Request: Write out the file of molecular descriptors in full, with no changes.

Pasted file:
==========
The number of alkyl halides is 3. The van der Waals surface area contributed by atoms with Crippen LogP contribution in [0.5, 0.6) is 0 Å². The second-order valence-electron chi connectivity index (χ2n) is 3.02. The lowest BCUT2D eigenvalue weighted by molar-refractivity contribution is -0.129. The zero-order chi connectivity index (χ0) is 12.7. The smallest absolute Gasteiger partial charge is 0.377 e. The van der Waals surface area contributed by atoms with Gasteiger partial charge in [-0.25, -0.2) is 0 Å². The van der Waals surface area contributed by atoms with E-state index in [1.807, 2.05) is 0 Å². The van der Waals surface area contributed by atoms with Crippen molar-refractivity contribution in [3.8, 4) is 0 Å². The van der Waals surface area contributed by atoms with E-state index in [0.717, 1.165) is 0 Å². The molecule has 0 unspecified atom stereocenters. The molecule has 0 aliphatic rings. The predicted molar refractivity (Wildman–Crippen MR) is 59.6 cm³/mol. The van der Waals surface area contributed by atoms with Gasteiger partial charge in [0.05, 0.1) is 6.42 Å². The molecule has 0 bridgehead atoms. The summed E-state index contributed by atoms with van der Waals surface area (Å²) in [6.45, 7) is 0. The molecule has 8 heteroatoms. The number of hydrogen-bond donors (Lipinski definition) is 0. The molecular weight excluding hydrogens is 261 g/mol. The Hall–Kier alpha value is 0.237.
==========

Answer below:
The number of alkyl halides is 3. The van der Waals surface area contributed by atoms with Crippen LogP contribution in [0.5, 0.6) is 0 Å². The second-order valence-electron chi connectivity index (χ2n) is 3.02. The lowest BCUT2D eigenvalue weighted by molar-refractivity contribution is -0.129. The zero-order chi connectivity index (χ0) is 12.7. The smallest absolute Gasteiger partial charge is 0.377 e. The van der Waals surface area contributed by atoms with Gasteiger partial charge in [-0.25, -0.2) is 0 Å². The van der Waals surface area contributed by atoms with E-state index in [1.807, 2.05) is 0 Å². The van der Waals surface area contributed by atoms with Crippen molar-refractivity contribution in [3.8, 4) is 0 Å². The van der Waals surface area contributed by atoms with E-state index in [0.717, 1.165) is 0 Å². The molecule has 0 unspecified atom stereocenters. The molecule has 0 aliphatic rings. The predicted molar refractivity (Wildman–Crippen MR) is 59.6 cm³/mol. The van der Waals surface area contributed by atoms with Gasteiger partial charge in [0.05, 0.1) is 6.42 Å². The molecule has 0 bridgehead atoms. The summed E-state index contributed by atoms with van der Waals surface area (Å²) in [6.45, 7) is 0. The molecule has 8 heteroatoms. The number of hydrogen-bond donors (Lipinski definition) is 0. The molecular weight excluding hydrogens is 261 g/mol. The Hall–Kier alpha value is 0.237.